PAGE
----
(I can just hear our own Tony Vincenzo – Mr. Enfantino — protesting:  “Cripes!  I thought I had my wires crossed with Spatula & Ladle Magazine!  Cheese?!”)

Another friend, who used to work for the primetime sausage factories that produced most of the TV hits of the 1980s, said, “Back then, you could come up with an idea for a series in the car on the way to work, and the network would give you 26 episodes just to try it out.”  That seems so far away now, and unduly luxurious, but it was true.  A different producer had what strikes me as a good rule of thumb, even today:  If out of the pell-mell rush of sausage-making, you could yield three or four good episodes out of a season, then you were batting a thousand.  And frequently, everybody knows which episodes are the good ones early on.  They make the rest of the toil and frustration almost worthwhile.

The difference, today, is that the evidence is often readily available, via disc and download.  With TV series (as I said in regard to The Outer Limits), it’s instructive to consider the “better” episodes in light of the episodes made around them.

You don’t have to eat everything on the platter.  But some of the leftovers on the Kolchak Pu-Pu tray are still … intriguing.

Sometimes “failed” shows unerringly influence later shows.  Their gold shows through, whether by Monday-morning quarterbacking or some aspect of concept that took time to surface — more time than the brief candle-flicker the show had when it was alive.  This readily explains a big part of the longevity of KTNS and the Kolchak canon in general.  A distinction I find curious is that ever since KTNS was cancelled, somebody, in some form, was persistently trying to breathe it back to life.  The series was gone but Kolchak himself refused to die.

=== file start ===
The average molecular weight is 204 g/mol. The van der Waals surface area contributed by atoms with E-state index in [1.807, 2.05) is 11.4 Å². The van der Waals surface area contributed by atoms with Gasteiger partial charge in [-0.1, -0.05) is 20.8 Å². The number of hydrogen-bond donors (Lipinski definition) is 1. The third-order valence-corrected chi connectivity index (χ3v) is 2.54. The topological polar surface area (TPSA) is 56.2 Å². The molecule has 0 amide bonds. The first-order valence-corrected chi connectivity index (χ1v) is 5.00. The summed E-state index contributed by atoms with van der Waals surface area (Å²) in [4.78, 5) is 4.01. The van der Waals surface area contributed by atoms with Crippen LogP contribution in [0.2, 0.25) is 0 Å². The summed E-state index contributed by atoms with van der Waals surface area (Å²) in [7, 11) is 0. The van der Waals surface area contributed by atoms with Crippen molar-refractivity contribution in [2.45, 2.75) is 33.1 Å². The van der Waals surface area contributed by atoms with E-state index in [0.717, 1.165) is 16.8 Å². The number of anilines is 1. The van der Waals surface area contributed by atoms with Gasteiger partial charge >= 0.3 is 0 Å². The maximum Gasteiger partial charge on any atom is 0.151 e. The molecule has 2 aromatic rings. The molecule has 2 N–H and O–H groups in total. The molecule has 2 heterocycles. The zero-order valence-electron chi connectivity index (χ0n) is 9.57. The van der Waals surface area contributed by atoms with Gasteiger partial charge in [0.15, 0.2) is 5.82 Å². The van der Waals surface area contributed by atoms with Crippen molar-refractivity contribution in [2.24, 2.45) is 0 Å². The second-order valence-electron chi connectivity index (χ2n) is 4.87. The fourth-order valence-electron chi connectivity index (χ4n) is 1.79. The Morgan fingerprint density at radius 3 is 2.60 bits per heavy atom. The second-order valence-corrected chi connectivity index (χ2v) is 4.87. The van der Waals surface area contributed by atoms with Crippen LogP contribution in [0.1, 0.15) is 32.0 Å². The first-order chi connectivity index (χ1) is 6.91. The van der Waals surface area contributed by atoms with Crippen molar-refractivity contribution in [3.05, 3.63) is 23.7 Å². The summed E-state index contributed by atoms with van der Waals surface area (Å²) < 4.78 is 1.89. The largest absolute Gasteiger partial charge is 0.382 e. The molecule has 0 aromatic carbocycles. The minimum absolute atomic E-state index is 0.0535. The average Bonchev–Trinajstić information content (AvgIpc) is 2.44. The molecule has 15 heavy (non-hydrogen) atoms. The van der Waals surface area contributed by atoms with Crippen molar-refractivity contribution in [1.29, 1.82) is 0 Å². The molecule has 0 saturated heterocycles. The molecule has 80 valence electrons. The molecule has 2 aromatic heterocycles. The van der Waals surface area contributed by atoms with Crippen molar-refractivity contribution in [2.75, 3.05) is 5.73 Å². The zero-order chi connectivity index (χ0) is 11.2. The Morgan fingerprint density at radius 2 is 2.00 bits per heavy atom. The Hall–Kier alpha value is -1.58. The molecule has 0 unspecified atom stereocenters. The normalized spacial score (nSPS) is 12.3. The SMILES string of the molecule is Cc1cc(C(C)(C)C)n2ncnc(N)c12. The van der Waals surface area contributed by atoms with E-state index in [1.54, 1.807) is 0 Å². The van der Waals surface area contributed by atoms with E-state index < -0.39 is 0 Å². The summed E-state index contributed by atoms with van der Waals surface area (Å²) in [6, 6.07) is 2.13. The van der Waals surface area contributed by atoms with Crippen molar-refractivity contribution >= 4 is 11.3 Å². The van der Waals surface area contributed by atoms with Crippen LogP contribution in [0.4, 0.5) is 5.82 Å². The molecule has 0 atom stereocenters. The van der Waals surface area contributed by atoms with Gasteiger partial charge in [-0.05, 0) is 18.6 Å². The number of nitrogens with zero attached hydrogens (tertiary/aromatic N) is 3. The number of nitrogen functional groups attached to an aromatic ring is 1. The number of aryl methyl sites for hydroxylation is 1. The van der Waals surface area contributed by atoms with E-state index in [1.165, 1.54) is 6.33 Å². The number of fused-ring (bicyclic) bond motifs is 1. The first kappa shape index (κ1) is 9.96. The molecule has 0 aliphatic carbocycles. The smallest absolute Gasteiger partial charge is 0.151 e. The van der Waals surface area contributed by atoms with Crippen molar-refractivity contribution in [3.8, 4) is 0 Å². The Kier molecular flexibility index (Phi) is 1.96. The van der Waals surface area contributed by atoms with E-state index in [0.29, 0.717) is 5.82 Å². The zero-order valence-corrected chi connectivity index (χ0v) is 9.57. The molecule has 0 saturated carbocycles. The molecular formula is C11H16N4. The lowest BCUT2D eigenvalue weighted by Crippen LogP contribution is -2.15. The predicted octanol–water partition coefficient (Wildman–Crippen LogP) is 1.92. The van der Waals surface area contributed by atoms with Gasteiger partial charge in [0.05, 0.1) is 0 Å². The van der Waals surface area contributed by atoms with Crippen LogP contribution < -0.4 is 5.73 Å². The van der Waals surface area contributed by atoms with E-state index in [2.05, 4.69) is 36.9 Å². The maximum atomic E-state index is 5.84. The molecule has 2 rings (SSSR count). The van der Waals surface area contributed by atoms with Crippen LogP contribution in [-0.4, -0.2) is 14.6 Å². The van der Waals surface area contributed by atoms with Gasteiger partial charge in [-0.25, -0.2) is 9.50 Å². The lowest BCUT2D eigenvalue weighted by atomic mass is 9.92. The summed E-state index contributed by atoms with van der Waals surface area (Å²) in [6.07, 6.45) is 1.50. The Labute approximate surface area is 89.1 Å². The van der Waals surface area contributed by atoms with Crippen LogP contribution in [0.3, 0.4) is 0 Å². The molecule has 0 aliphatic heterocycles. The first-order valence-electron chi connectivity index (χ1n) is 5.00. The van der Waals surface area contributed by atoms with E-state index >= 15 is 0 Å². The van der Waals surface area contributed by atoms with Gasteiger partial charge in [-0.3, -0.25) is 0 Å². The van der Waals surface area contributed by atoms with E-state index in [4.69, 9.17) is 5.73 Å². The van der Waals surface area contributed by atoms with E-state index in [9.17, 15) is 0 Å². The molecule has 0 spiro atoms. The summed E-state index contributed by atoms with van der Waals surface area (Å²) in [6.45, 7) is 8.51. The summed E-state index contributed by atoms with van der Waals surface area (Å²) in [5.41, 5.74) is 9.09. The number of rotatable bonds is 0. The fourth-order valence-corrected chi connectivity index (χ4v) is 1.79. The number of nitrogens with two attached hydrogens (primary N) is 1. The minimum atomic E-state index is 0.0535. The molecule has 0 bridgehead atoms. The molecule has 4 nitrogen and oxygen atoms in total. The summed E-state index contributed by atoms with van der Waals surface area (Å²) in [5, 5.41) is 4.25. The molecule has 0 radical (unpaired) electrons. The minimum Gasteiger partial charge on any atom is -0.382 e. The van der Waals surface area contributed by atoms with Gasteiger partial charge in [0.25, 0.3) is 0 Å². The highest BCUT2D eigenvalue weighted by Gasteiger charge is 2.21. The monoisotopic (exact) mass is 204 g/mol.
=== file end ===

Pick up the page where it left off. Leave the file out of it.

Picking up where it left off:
I had a very strange meeting at Morgan Creek in the mid-90s when that company was hellbent on doing a Kolchak feature.  One of the scripts that resulted — virtually a Xerox of the first Kolchak feature — was credited as “by Steve Feke & Dan Curtis, based on the screenplay by Richard Matheson and the novel by Jeff Rice,” which certainly over-covers all the bases.  Everything old was new again.

This was the script in which our hero became “Karl Kolchak,” described only as “middle forties, seedy, unshaven, bleary-eyed” and “looking only slightly better than the cheese” that molders in his fridge (I kid you not).

The producers asked, did Kolchak have to smoke?  Drink?  Couldn’t he be younger?  Couldn’t he investigate serial killers instead of vampires?

Instead of:  How can we present Kolchak as a glorious anachronism in a world that doesn’t know what an anachronism is?

The movie was never made, but by then, The X-Files was up and running.